The true measure of a successful man is not the extent of his wealth but the use to which he puts his riches; that is the real reflection of the inner person.
By this measure, Salt Lake food importer Frank Granato, who died this week at age 76, was a memorable success, not only as a businessman, but also as a human being.His support of local charities and community organizations was remarkable. This was not merely financial support, but a significant investment of time and effort as well. Although known as a hard worker, he always found time for community service.
Granato served on the board of directors of Catholic Community Services of Utah, Cottonwood Hospital, Camp Kostopulos, the Multiple Sclerosis Society and the Salvation Army. He was past president of the Utah Italian American Civic League. He was a generous backer of the Utah Symphony, the Utah Opera Company, Ballet West and Westminster College, among others.
In addition to being a patron of the arts, he loved sports and was a booster of University of Utah athletic programs and Little League baseball.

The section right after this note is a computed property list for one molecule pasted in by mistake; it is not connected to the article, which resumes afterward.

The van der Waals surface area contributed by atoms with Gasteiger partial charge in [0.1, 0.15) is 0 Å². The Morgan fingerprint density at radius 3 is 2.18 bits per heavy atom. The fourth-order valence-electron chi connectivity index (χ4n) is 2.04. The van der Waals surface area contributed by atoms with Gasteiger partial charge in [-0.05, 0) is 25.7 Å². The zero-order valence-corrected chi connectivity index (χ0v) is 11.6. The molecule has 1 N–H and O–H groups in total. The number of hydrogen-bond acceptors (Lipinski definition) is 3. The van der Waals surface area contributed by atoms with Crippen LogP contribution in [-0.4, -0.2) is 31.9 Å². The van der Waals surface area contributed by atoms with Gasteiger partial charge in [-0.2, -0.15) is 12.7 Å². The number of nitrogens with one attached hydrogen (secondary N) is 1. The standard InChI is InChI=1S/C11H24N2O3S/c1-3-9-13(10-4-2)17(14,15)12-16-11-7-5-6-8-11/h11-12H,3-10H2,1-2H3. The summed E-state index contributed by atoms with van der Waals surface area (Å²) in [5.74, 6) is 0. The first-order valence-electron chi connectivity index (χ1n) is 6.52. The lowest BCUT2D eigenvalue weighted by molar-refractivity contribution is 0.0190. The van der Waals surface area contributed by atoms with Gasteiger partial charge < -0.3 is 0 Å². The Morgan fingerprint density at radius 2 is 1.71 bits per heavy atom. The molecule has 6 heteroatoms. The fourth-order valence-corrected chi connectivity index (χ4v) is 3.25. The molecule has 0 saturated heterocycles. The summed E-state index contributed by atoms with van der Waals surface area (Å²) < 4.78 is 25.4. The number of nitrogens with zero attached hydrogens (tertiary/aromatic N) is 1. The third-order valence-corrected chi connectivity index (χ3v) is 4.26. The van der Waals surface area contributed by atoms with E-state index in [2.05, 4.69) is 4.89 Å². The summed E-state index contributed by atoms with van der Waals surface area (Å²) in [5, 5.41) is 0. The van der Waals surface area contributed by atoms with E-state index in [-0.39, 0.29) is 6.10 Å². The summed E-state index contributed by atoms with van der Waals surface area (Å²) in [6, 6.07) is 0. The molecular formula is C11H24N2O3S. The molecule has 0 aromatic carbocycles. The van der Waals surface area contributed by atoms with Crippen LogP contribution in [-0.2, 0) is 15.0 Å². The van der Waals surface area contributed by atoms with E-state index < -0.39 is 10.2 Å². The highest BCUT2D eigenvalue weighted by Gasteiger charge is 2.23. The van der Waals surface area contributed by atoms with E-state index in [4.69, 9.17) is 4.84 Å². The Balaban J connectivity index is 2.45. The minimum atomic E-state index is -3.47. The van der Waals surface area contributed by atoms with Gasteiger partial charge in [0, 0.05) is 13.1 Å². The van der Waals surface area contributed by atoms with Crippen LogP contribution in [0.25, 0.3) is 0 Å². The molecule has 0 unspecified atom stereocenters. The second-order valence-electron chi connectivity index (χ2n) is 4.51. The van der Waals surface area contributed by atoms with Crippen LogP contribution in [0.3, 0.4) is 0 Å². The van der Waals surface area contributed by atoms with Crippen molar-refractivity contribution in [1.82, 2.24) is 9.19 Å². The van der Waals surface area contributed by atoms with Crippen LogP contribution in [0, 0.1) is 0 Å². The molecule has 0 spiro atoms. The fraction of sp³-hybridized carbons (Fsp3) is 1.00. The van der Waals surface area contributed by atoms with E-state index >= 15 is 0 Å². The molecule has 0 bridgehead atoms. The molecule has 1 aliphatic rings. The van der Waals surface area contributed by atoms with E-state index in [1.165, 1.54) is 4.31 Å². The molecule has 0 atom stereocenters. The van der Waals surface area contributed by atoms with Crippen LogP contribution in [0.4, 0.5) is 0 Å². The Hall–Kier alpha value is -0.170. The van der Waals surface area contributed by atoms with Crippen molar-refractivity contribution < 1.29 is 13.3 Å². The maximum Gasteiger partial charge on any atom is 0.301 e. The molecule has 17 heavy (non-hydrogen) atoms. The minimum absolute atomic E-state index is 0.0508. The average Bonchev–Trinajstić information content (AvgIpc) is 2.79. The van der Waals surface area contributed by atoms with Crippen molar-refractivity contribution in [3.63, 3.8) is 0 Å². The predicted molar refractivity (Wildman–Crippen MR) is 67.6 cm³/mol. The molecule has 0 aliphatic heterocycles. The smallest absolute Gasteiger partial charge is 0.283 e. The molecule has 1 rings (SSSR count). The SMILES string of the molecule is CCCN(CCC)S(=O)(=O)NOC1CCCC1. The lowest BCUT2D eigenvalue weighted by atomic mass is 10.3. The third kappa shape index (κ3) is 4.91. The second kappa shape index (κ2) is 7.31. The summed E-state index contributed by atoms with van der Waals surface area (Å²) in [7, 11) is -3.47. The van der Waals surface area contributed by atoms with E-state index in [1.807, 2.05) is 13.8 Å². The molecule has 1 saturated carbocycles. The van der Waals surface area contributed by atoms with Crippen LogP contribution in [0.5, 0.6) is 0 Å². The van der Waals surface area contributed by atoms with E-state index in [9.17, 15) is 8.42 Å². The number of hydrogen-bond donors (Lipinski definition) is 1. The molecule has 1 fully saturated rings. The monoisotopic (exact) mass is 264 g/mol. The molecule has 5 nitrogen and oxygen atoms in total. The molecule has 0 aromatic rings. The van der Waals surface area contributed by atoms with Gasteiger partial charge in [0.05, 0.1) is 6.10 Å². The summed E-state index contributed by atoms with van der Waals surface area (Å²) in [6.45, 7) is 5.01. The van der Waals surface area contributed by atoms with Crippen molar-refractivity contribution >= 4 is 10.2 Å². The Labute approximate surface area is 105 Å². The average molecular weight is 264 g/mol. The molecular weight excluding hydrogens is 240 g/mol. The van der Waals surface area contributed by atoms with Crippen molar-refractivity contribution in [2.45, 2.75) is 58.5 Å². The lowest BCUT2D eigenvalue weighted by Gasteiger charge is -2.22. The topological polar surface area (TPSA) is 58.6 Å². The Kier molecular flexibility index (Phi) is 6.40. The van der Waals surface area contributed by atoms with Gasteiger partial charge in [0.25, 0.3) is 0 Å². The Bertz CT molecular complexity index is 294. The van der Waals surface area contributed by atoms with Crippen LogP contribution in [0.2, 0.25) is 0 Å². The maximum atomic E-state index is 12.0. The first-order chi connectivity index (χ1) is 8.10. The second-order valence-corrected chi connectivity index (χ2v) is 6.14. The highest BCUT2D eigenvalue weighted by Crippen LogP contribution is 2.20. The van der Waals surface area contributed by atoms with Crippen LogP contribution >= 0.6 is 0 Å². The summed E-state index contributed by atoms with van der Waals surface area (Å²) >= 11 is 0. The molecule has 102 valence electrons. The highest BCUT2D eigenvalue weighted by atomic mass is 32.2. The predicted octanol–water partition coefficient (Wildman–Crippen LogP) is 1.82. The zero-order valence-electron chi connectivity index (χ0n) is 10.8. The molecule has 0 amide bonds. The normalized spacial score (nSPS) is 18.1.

Granato was born in humble circumstances in Tooele County. He started in the food business at age 20 in the midst of the Great Depression, operating Growers Market before embarking on a one-man business, peddling olives, cheese and olive oil door to door from a small truck. He founded Frank Granato Importing Co. in 1947 and it eventually grew into a major wholesale food distributing firm doing millions of dollars of business a year.
A deeply religious man, Granato said he made a promise to God early in life to share any success with others less fortunate. He never forgot that promise nor his humble beginnings. He also was husband and father to a fine family.
Granato's life was one of those all-things-are-possible stories that reflect the American dream. Utah is a better place for many because of his legacy and generous example.